Ethel Wood

Ethel was born in Claresholm in 1926 and grew up on a miserable, rocky farm in Stavely, AB. Like many in the area, her parents were Swedish immigrants. Ethel was the youngest of three, by far.

As a child she was fascinated with airplanes, and when the weekly mail plane flew by she’d drop everything to stare up and imagine she was flying it. She was often in trouble for shirking her chores. The first time Ethel got close to a plane was when a pilot from No. 7 SFTS Fort Macleod force landed an Anson in their field. In exchange for buttermilk, the pilot let Ethel hang around.

BCATP flying schools were popping up everywhere. With a promise that some older girls from Stavely would keep an eye on her (and a little white lie about her age), Ethel went to work at No. 31 EFTS De Winton. She arrived in 1943, in time for Course 86 and stayed until course 102, when the school closed. She was a quick study with the tools and had the compassion, good humour, and listening skills that made her very popular with student pilots from all over the world.

One young pilot from England got her attention and in his five weeks at De Winton, they were engaged. The plan was to marry after the war and settle in Alberta (not Stavely) or London (not Ontario). Tragically, Ray was killed flying bombers in Summerside, PEI.

When De Winton closed Ethel intended to go to Ajax, ON to work in the munitions factory. Unfortunately her father was very ill and her mother needed help working the farm. By the time he was well the war was over.

Ethel and her friend Vi Hedin moved to Calgary to attend Garbutt Business College while working for their room and board. Later Ethel was hired as a comptometer operator, but then she was told they had to give the job to a man returning from the war. Ethel then took on various jobs, trying to earn enough to move her parents and take flying lessons. Her parents moved to Calgary in the late 1940s while Ethel was working for the Employment Office.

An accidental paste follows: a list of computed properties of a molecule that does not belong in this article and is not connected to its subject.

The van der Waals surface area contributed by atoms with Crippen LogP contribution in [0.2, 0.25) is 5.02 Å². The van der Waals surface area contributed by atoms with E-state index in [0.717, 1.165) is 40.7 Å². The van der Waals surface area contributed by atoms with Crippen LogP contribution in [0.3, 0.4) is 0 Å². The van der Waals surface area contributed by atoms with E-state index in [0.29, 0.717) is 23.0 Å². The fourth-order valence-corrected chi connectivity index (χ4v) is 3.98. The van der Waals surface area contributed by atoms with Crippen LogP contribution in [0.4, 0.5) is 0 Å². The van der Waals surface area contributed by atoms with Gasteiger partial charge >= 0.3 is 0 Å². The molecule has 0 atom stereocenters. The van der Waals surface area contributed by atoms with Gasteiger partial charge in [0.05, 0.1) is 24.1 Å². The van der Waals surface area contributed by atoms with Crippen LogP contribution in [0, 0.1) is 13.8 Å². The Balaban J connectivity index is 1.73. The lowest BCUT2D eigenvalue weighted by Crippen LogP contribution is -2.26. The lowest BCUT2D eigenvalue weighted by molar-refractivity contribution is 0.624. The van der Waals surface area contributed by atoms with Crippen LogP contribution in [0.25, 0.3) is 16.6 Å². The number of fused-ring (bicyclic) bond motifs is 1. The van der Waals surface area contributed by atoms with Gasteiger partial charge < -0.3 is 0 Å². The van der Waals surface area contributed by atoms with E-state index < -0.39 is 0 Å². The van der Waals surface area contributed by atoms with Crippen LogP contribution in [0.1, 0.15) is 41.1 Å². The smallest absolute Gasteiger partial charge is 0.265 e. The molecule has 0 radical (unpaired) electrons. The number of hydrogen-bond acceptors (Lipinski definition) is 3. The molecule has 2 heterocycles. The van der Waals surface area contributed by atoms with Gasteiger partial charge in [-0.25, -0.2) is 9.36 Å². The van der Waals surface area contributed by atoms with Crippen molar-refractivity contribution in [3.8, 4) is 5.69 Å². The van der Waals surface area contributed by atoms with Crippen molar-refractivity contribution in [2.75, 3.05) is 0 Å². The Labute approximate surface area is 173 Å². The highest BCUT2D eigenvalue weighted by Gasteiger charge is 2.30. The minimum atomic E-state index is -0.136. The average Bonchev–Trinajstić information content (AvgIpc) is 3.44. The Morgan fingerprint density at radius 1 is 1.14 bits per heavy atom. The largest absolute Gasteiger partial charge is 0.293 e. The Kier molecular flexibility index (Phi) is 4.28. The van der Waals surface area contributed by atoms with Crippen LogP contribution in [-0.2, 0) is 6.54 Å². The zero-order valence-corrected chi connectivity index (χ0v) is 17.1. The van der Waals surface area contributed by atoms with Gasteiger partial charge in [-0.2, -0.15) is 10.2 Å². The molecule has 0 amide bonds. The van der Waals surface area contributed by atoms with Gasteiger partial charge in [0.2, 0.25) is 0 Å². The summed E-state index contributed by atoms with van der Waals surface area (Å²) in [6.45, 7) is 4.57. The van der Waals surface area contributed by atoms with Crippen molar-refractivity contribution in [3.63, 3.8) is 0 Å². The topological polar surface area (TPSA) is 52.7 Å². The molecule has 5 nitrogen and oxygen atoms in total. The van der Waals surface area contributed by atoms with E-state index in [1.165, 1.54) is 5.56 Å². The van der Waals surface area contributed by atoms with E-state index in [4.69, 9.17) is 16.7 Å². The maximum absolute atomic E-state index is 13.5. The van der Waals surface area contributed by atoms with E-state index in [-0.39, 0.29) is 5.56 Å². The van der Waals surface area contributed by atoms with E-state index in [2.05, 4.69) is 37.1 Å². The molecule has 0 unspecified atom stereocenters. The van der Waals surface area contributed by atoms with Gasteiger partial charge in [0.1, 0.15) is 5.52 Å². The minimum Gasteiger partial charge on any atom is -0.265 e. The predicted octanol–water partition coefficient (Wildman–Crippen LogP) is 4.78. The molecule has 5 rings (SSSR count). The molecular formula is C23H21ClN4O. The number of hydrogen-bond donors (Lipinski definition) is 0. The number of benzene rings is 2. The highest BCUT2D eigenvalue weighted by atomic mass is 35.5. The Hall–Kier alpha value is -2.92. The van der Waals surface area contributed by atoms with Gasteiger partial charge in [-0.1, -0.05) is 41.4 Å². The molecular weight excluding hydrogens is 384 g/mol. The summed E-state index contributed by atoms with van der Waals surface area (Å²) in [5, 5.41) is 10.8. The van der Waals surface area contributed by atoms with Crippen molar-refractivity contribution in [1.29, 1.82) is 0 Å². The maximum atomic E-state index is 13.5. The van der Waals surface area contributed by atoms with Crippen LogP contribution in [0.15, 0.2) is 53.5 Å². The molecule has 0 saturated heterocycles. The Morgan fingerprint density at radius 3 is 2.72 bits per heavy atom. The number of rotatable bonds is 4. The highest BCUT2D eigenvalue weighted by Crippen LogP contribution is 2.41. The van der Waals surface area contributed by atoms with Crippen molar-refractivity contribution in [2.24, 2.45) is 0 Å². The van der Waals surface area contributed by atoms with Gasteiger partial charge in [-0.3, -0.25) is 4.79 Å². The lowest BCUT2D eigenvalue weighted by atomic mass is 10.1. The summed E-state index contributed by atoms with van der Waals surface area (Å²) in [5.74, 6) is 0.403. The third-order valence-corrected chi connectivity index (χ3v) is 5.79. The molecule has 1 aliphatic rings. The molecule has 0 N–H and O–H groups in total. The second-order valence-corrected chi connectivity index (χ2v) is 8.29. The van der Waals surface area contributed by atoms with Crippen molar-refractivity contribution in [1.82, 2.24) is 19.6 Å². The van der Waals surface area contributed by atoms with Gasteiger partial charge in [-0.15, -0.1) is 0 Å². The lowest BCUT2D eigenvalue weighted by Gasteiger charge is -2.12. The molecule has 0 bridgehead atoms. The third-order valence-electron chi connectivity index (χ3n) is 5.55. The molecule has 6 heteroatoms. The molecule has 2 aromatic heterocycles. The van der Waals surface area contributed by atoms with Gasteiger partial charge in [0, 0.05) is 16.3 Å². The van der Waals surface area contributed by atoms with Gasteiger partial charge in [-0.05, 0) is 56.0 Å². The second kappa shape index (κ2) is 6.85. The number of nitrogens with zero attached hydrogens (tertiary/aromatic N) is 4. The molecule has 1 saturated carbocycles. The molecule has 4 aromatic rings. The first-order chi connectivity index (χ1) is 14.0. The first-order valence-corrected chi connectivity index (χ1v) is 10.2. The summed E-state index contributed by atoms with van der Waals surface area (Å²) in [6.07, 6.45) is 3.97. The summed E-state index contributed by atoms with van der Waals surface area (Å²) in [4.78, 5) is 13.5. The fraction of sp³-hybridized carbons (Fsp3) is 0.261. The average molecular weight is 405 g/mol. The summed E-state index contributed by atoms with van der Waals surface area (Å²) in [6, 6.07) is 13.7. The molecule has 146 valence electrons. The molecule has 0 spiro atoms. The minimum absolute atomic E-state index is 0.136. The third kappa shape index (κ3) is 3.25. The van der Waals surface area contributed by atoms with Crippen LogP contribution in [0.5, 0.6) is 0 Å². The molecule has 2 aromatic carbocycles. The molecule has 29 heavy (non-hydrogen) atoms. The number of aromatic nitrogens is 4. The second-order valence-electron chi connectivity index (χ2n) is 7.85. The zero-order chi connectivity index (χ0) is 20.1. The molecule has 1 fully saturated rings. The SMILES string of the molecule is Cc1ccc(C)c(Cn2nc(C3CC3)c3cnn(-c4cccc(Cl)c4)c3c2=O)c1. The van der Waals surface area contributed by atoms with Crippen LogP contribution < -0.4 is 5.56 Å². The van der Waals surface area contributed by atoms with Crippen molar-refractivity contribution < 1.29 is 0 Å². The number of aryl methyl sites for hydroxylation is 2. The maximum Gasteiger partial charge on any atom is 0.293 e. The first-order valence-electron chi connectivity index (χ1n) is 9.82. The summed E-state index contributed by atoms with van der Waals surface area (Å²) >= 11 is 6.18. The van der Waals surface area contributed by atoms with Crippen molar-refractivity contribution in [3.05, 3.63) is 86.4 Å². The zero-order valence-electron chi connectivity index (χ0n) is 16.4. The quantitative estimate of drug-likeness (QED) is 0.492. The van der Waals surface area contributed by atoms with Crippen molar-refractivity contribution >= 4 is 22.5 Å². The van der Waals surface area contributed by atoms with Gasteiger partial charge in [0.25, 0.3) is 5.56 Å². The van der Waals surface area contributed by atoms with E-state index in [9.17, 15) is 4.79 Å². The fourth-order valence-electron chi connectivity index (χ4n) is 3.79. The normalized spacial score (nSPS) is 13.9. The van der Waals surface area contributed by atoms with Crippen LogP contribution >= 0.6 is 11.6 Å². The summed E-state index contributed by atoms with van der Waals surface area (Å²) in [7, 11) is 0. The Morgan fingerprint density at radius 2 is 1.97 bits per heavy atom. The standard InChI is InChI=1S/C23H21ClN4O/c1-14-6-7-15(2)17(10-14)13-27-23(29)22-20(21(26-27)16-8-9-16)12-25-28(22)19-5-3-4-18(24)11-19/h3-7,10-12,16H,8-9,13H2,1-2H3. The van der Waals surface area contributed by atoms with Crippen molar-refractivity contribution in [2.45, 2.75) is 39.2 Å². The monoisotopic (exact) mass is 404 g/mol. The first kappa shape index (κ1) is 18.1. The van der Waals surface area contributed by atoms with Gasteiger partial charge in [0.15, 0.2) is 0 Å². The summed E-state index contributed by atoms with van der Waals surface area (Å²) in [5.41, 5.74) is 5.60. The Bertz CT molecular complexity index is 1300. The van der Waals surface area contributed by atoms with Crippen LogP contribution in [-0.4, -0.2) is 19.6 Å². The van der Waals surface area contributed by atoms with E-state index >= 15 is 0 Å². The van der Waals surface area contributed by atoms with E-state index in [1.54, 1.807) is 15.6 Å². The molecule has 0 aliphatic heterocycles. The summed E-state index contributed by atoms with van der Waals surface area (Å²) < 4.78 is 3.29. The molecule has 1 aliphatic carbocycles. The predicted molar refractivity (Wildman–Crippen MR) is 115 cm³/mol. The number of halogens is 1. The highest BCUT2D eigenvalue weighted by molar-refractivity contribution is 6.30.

A promotion landed her in No. 11 Supply Depot where she met I.H. “Woody” Wood, an Air Force Flight Lieutenant and former football player. Although Ethel was going steady at the time, F/L Wood asked if he could call her later “in case she got stood up.” Well, she did and he did (foul play was never ruled out) and they married in 1951.

They were transferred to Montreal where Peter was born, and then to Edmonton (Namao) where Robert was born. Woody’s parents also came to live with them (1955-61), which still drives Ethel crazy. When Woody retired in 1960 they bought a house in Edmonton. Linda arrived in 1961, spoiling their plans.

In winters Woody managed curling clubs and in summers he was the odds-maker for the Western Canada Racing Association. Woody died suddenly in 1973 when Ethel was 48. She eventually got a job with AGT where she retired from the Fleet Maintenance Department at age 65. After retirement Ethel did a little travelling and volunteered at the Alberta Aviation Museum where she could be around planes and tell her stories.

In 2001, in recognition of 60 years of the BCATP Lieutenant Governor Lois Hole presented Ethel and a couple of war aces with the BCATP Pennant, now hanging at the Museum. Ethel was immensely proud to accept the pennant on behalf of the many civilian women who worked in support of Canada’s contribution to the War Effort. She commented that her time at De Winton was the best job she ever had.

In 2005 after some health challenges, Ethel stopped volunteering but remains an active, engaged member of the AAMA. Today, she still loves planes – especially Cornells – and watches every word she says in case it ends up in one of Linda’s plays.

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